LAHORE/KARACHI (Staff Report) – Polling is underway for the first phase of the much-delayed Local Bodies polls in 20 districts of Sindh and Punjab today.

Polling started at 7.30am and will continue till 5.30pm without any break. In some polling stations, polling began late as presiding officers were not aware of the notification that polling was to be started at 7.30am.

Over 25 million citizens will exercise their right to elect local govenment (LG) representatives in 12 districts of Punjab and eight of Sindh. Other districts in the two provinces will go to polls in two phases to follow.

The Central Control Room of ECP is monitoring the polling process, reported Radio Pakistan. The control room will continue functioning till compilation of the results.

Complaints about the polling can be registered on the control room’s telephone numbers: 051-9204342 and 9210816-9.

The last LG polls were held during the era of General (r) Pervez Musharraf in 2005.

Public holiday is being observed in the concerned districts of Punjab, following the directions of Election Commission of Pakistan (ECP).

The ECP has directed the voters to bring their original National Identity Card (CNIC); without original card no one will be able to cast his/her vote in LB polls. Also the time of polling has also extended from 9 hours to 10 hours.

A large number of independent candidates are also contesting in the local government elections.

The distribution of election material began on Friday morning.

For Lahore, 3,500 polling stations have been set up. The designated election officials on Friday handed over material for their respective polling stations, including ballot boxes, lists and ballots under the watchful eye of the Punjab police.


In Faisalabad’s UC 54 Abdullahpur, a “fake policeman” attempting to influence the polling was arrested, Dawn News reported.

A fake voter was reportedly arrested in polling station no. 3 in Lahore’s UC 207.

olling halted for a brief time in Ward No 1 of Union Council 6 Gujrat following the death of presiding officer Muhammad Sharif – headmaster of a government school – due to cardiac arrest.

The polling remained suspended for 15 minutes before it resumed under the assistant presiding officer.

Meanwhile, it was reported that some PML-N workers uprooted PTI’s camps in Lahore’s Shahdara area.


A total of 32,000 police personnel are on ground officiating the election while 4.44 million voters are supposed to cast their votes.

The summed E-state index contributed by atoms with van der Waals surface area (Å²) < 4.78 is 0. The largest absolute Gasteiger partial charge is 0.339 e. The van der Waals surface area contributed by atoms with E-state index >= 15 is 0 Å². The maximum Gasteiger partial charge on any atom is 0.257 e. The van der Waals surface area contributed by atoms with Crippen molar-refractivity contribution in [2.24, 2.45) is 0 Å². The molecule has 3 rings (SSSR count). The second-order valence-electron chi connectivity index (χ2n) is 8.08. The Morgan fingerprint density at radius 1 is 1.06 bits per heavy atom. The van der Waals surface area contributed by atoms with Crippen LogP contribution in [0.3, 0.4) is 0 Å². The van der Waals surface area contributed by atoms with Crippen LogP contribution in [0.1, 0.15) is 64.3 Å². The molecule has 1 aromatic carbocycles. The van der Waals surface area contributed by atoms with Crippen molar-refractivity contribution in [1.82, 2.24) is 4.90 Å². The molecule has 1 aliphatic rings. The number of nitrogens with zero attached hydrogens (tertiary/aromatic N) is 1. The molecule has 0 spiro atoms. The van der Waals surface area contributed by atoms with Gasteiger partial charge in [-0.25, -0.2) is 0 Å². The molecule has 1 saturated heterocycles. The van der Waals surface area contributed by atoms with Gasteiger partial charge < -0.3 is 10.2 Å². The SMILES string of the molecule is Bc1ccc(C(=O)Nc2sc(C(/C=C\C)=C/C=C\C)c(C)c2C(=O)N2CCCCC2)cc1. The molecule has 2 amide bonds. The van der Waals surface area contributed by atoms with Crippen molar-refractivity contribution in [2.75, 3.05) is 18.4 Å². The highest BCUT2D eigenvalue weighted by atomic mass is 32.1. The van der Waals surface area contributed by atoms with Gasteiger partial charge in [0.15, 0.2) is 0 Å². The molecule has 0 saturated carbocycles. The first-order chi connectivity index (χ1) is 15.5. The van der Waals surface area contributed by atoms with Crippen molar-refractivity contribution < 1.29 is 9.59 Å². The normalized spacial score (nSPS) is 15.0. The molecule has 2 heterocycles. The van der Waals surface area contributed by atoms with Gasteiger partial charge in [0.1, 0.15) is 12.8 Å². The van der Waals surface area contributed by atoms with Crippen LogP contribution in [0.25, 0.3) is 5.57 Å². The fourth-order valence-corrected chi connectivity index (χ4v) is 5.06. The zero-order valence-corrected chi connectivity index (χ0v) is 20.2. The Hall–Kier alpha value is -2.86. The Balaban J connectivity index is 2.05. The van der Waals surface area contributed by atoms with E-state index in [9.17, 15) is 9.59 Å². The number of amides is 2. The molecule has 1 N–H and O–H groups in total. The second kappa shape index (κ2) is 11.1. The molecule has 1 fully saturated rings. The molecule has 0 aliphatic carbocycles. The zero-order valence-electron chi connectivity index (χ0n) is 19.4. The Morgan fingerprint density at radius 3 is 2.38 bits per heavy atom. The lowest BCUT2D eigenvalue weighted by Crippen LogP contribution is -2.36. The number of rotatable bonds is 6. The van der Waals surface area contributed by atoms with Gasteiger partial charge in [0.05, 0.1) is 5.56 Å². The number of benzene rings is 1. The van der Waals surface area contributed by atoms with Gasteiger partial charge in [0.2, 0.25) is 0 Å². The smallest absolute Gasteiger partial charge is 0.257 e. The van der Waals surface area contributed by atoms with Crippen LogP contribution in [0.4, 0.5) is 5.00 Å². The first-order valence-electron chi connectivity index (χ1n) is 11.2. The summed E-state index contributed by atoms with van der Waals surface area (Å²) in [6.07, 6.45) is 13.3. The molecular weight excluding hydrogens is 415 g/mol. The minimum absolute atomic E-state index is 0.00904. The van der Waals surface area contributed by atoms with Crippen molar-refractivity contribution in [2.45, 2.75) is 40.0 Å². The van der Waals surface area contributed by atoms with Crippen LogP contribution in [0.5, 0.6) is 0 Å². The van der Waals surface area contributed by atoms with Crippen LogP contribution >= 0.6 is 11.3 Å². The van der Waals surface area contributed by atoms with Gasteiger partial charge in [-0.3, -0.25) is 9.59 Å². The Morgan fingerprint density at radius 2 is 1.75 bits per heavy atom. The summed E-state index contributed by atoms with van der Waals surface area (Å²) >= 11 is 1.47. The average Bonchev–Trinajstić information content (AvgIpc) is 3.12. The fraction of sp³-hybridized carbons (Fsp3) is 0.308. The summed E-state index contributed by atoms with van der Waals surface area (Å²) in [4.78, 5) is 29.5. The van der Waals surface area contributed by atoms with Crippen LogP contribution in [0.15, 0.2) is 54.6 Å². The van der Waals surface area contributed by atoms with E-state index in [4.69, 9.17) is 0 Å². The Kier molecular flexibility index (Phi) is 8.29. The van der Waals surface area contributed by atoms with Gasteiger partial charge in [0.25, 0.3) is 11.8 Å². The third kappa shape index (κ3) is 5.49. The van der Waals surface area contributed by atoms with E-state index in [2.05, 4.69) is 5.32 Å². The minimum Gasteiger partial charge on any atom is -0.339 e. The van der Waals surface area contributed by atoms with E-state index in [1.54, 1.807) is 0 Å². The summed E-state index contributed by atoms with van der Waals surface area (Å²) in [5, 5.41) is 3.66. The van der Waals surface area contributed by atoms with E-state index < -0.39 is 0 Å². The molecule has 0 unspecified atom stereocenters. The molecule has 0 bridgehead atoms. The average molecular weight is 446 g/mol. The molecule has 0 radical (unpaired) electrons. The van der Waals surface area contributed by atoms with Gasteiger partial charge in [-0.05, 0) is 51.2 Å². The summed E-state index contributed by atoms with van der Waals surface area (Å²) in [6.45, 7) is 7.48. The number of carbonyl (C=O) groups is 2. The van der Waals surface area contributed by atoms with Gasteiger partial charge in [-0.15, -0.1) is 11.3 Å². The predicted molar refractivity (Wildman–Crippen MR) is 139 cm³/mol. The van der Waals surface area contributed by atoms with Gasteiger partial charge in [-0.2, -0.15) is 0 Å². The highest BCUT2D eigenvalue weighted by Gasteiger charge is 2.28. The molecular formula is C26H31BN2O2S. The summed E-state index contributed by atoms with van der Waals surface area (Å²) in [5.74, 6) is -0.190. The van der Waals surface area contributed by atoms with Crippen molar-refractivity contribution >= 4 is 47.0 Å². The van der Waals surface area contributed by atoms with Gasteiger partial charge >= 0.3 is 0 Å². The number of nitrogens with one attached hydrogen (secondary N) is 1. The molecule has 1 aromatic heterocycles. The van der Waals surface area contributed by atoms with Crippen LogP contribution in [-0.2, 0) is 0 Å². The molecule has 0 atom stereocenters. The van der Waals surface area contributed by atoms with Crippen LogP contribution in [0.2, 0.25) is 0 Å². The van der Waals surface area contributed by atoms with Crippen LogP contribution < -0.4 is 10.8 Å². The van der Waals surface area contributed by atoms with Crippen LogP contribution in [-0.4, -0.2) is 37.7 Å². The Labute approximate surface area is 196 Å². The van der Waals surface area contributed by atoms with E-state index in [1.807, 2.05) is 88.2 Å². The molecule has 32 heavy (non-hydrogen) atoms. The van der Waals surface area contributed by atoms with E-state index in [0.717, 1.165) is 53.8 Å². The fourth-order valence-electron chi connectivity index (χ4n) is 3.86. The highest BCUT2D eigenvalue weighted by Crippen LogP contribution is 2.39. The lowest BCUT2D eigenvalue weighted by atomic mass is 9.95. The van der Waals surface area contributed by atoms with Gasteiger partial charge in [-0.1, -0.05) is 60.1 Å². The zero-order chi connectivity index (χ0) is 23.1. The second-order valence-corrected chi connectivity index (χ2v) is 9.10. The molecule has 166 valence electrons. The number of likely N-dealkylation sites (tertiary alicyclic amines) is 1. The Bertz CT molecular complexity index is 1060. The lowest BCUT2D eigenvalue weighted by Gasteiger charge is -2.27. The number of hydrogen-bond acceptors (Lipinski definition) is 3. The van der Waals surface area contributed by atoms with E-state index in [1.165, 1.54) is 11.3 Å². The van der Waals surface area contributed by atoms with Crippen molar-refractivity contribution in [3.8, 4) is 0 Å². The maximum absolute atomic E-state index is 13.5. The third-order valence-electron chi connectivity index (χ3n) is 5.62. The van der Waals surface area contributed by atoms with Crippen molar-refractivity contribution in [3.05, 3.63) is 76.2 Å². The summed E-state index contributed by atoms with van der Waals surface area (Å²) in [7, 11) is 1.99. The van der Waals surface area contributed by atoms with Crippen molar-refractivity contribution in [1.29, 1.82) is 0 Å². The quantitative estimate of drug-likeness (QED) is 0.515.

All voters of Punjab can check their vote and polling station details by sending CNIC number on 8300.


Army and Rangers personnel have been deployed but they will keep out of the polling stations, defying demands of main opposition parties.

Quick Response Force of the Army and Rangers are deployed at sensitive areas on polling day to prevent clashes between party supporters, Punjab Election Commissioner Masood Malik said.

Opposition parties, PTI, PPP, JI and PAT had demanded Punjab Election Commission to deploy Army and Rangers inside all the polling stations. They openly rejected the police saying that they have an inclination towards the ruling party.

According to security agency sources, the districts of Lahore, Gujrat, Faisalabad, Kasur and Bhakkar are marked as dangerous. In another threat assessment, security agencies marked Lahore, Faisalabad, Bhakkar, Lodhran, Vehari and Bahawalnagar as the possible targets of terrorist attacks.


Polling was halted in polling station No.102 after two groups clashed in Jacobabad district. At least two people were injured in the clash.

Two groups clashed in wards 1 and 4 in Ghotki district’s tehsil Mirpur Mathelo.

The ruling PPP appears to be in a strong position in the eight districts of upper Sindh where polling is being held.

More than 4.6 million voters in the eight districts will vote for over 10,000 candidates vying for 2,333 constituencies falling in various tiers of municipal units.

The districts – Larkana, Shikar­pur, Jacobabad, Kashmore, Kamber-Shahdadkot, Sukkur, Ghotki and Khairpur – fall within the territorial jurisdiction of Larkana and Sukkur divisions.

With the traditional election symbol of ‘arrow’, PPP candidates are facing rivals belonging to the PML-Functional, Muttahida Qaumi Movement, Jamiat Ulema-i-Islam-Fazl, Jamaat-i-Islami, Sindh United Party (SUP) and an alliance of several parties called the Larkana Awami Ittehad.